Well the next treatment is generally a Laser treatment and in Europe they actually go straight to the laser before the eye drops. If the lasers don’t work there are surgical treatments and we’ll talk about these in more detail. So laser surgeries…let’s go over these quickly. As I mentioned briefly, earlier in the talk, we believe that the restriction to flow – remember the fluid is produce in the eye here at the ciliary body. That fluid bathes all the structure in the eye. Keeps everything healthy takes out the garbage and goes out through this little drainage canal called the trabecular meshwork. Well that seems to get clogged up so just like your sink at home gets clogged up. So what do you do? Well there are a couple of lasers: Argon Laser Trabeculoplasty, Selective Laser Trabeculoplasty. They are low risk laser procedures that have been used for many years and there are some mechanisms that frankly we just don’t understand, it seems to open up the system and you get about as much effect as you would from eye drop. Very low-risk, occasionally as with any glaucoma surgery, you can actually end up, paradoxically, a spike in pressure after the surgery. But it’s rare and unusual with the selective laser Trabeculoplasty, which is available here in at San Gabriel. So any doctor, any ophthalmologist who is on staff in San Gabriel has access to that laser. Now that sounds great! What if you need more pressure lowering than the laser or a drop can provide? Or what if as it happens with selective laser Trabeculoplasty it wears off after some time? And this laser treatment does wear off in about 3 to 6 years. Then we need to consider surgical treatment.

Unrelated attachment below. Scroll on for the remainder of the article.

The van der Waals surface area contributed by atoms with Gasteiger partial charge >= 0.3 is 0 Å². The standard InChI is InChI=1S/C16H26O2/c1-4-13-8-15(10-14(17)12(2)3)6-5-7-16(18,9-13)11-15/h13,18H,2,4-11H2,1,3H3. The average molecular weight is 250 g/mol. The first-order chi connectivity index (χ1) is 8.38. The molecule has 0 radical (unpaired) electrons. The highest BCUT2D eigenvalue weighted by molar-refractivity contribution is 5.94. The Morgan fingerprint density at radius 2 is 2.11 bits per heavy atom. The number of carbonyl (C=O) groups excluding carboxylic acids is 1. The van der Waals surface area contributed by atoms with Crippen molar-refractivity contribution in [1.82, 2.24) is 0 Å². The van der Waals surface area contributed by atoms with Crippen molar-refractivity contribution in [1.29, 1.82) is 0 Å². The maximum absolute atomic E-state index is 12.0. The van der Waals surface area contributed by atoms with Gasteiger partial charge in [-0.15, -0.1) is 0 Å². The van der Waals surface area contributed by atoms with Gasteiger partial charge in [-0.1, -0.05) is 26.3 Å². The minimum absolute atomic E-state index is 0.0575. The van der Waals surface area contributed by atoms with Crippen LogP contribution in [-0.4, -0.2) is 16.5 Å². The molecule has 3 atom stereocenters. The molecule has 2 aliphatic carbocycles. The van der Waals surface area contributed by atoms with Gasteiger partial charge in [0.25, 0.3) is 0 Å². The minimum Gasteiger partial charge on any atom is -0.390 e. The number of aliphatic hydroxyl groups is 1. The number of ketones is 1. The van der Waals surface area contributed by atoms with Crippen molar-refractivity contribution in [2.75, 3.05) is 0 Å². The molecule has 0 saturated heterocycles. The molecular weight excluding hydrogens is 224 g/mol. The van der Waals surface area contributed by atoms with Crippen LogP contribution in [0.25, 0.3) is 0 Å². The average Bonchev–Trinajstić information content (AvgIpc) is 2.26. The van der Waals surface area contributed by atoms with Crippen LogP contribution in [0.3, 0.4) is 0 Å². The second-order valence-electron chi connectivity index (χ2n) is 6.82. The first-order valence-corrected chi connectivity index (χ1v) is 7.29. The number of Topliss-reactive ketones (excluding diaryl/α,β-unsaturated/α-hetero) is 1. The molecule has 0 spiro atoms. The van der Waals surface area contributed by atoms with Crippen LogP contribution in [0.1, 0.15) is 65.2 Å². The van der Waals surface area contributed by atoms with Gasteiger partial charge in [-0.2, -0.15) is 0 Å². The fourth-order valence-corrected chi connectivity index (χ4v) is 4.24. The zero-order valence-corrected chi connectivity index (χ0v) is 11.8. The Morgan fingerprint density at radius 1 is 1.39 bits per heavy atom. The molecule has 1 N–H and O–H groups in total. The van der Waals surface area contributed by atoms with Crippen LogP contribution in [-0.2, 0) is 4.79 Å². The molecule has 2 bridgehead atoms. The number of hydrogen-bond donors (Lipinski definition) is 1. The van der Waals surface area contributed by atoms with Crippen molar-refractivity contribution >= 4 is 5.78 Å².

The traditional surgical treatment is called Trabeculectomy. The interesting thing about Trabeculectomy is that trabeculectomy was first described in 1968 by Dr. Cairns. And what Dr. Cairns was trying to do back in 1968 was essentially open up window to the natural drainage canal called Schlemm’s canal. He did that by removing part of that trabecular meshwork that drainage gate. And the goal was essentially to get fluid to go through this grate around the canal and out through the natural drainage canals. The drainage system But what happened is it most everybody that had the surgery in 1968 whose pressure lowered actually ended up what’s called the bleb. So the fluid instead of going out the natural drainage system went through here and creates a blister underneath the clear part of the eye called the conjunctiva. Well that, to Dr. Cairns, was a complete failure. He was trying to avoid fluid leaving the eye through a un- or non- physiologic process. He wanted to re-establish the natural flow. But the crazy thing is that even though this was considered to be failures it work better than everything else that was available at that time and so trabeculectomy- a failed attempt to do what is called a non-penetrating surgery became the gold standard until this day. Trabeculectomy is considered be the gold standard of glaucoma surgery. Yet, it’s invasive- we have actually created a hole in the eye. You can have problem with severe bleeding. These blebs – these blisters, they tend not to last because, well, the body wants to get rid of the blister. It tries to scar it down. Now we can keep it from scarring down by using what is called anti metabolite, which is essentially a toxin that kills the tissue that tries to repair this bleb or the wound. Well what happens if you destroy tissue that’s there to repair, you end up with a lifetime risk of infection in the eye that’s had the bleb. And then because these blisters are so delicate, you have to limit your lifestyle. If you like to do things outdoors that involve dirt or water sports or things where you could accidently hit your eye – hit or minor trauma, this becomes an issue for you. So ironically, the most commonly performed glaucoma surgery in the world is actually something that was a failed attempt of doing something else but it just works better than anything else at lowering the pressure. Now, here’s the thing that concerns most patients, concerns me and most ophthalmologists. Glaucoma is a disease of slowly progressive loss of vision. We are trying to prevent further loss of vision. So taking a risk of creating your loss of vision is something that has to be considered very seriously. What is the risk of surgery versus the risk of not doing surgery? So, generally we do not recommend trabeculectomy until significant loss of vision has already occurred. And we see that it’s progressing fast enough that the person who has been offered trabeculectomy would most likely go blind during their lifetime. So around the same time as trabeculectomy was first described, another option was described; this is the glaucoma drainage devices.